Holistic Christian education for character formation in Seventh-day Adventist Church-sponsored secondary schools in Nyamira County, Kenya
Nyabwari, Bernard Gechiko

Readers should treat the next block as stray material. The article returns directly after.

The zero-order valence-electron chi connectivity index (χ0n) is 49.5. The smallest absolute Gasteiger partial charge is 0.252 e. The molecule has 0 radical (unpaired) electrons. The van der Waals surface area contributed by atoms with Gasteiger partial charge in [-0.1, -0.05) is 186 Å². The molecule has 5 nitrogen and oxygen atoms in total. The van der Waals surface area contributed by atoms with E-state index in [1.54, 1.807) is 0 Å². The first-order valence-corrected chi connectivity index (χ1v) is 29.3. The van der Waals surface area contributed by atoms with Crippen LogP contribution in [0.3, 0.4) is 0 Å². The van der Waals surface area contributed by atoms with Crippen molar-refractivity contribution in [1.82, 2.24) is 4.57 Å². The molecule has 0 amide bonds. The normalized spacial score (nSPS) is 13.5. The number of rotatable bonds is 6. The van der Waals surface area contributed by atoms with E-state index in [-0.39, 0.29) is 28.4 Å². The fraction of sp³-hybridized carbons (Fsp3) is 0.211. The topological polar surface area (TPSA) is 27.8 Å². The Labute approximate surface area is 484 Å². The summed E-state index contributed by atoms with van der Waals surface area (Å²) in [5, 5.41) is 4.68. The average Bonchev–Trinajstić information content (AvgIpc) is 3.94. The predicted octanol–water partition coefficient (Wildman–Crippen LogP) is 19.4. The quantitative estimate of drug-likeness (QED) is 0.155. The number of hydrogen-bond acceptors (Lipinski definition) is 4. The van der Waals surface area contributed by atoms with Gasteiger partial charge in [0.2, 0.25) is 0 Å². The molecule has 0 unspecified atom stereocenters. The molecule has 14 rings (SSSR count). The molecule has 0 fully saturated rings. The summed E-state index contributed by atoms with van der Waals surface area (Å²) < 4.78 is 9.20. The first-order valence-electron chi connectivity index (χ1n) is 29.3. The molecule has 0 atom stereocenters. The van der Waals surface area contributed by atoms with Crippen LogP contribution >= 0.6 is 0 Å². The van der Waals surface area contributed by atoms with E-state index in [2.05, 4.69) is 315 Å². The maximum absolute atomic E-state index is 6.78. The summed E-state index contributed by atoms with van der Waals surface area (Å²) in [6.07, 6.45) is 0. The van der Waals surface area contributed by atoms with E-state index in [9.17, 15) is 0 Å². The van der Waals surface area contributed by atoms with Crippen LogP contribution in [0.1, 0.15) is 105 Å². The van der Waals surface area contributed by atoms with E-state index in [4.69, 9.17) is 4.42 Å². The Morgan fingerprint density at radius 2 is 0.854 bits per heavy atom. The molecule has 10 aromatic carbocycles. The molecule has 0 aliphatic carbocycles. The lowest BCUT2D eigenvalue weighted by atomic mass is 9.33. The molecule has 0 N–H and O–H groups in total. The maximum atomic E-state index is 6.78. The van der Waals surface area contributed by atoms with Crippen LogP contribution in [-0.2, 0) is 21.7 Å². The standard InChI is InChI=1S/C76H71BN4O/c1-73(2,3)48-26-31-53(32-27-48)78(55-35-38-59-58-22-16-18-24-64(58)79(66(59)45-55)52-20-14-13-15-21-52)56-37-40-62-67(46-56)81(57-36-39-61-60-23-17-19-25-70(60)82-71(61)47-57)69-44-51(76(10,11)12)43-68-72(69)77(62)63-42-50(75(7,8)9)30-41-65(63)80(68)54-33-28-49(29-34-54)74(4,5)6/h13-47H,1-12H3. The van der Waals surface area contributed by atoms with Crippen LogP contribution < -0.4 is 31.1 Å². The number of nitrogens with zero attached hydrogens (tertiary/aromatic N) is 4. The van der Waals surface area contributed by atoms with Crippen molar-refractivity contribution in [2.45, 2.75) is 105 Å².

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This study examined holistic Christian education for character formation in the Seventh-day Adventist (SDA) church-sponsored secondary schools in Nyamira County. Specifically, it explored the church’s holistic Christian education curriculum, assessed its implementation strategies and examined challenges faced in its implementation. The study employed a descriptive research design. Data were collected from Ekerenyo, Nyamira, Borabu, Rigoma and Marani Sub-Counties which constitute the Nyamira Conference (NC) of the SDA church. Questionnaires, oral interviews, focus group discussions, participant observations and analysis of documents from libraries were used to collect data. A total of 974 questionnaires and 119 respondents interviewed were obtained from the 51 sampled schools. The overall data were collected, analyzed, interpreted and discussed in the light of Miller’s (1998) Holistic Curriculum Theory which suggests six competencies which test holistic education. Research findings revealed that the SDA church offered the holistic Christian education which sought to produce balanced students. Further, it was established that the government of Kenya (GoK) in 1968 directed the Ministry of Education (MoE) curriculum to offer technical education which was opposed by the missionary churches, claiming that it was not holistic. Consequently, the GoK gave the Church the role of sponsor with permission to uphold their beliefs and programmes in the schools alongside the MoE curriculum. The SDA church was one of the churches in Kenya which took management of schools as the sponsor. The NC had 68 sponsored secondary schools. In the schools, the church implemented her educational curriculum through six main approaches. The first approach was the spiritual character formation. To form the students’ spiritual character, Bible study, Sabbath-school, mid-week prayer, week of prayer and annual camp meeting programmes took precedence. Second, was the physical character formation. Activities such as work programme, manual work, nature walk and physical activities and games were offered to enhance physical competencies. Third, emotional character formation. Adventist Youth Society, community service, outreach Sabbaths and student rallies programmes developed students emotionally. Fourth, intellectual character formation. Programmes which augmented intellectual competencies included student choir, Bible drills, home health education, arts, crafts, design, creative writing and debating. Fifth, social character formation. Interactive programmes such as sharing talents and skills, students’ camporees, pathfinder clubs and inter-house tournaments furnished students with proficiencies for social fitness. Finally, moral character formation. For students to achieve the moral competencies the schools upheld human reproductive health and safety education, responsiveness of the consequences of female circumcision, gender awareness and equality programmes. In spite of the NC provision of holistic Christian education curriculum ills were exposed which indicated that the objectives of the holistic Christian education curriculum were not fully accomplished. The study established that seminars on the relevance of holistic education were missing, schools did not allocate enough funds for the programmes, there were pressure from the public curriculum, most programmes were not implemented and the chaplains to interpret the church’s holistic education curriculum were not professionally trained. Recommendations were made to the government, churches and schools to ensure that holistic Christian education was fully implemented in order to reduce the ills in schools.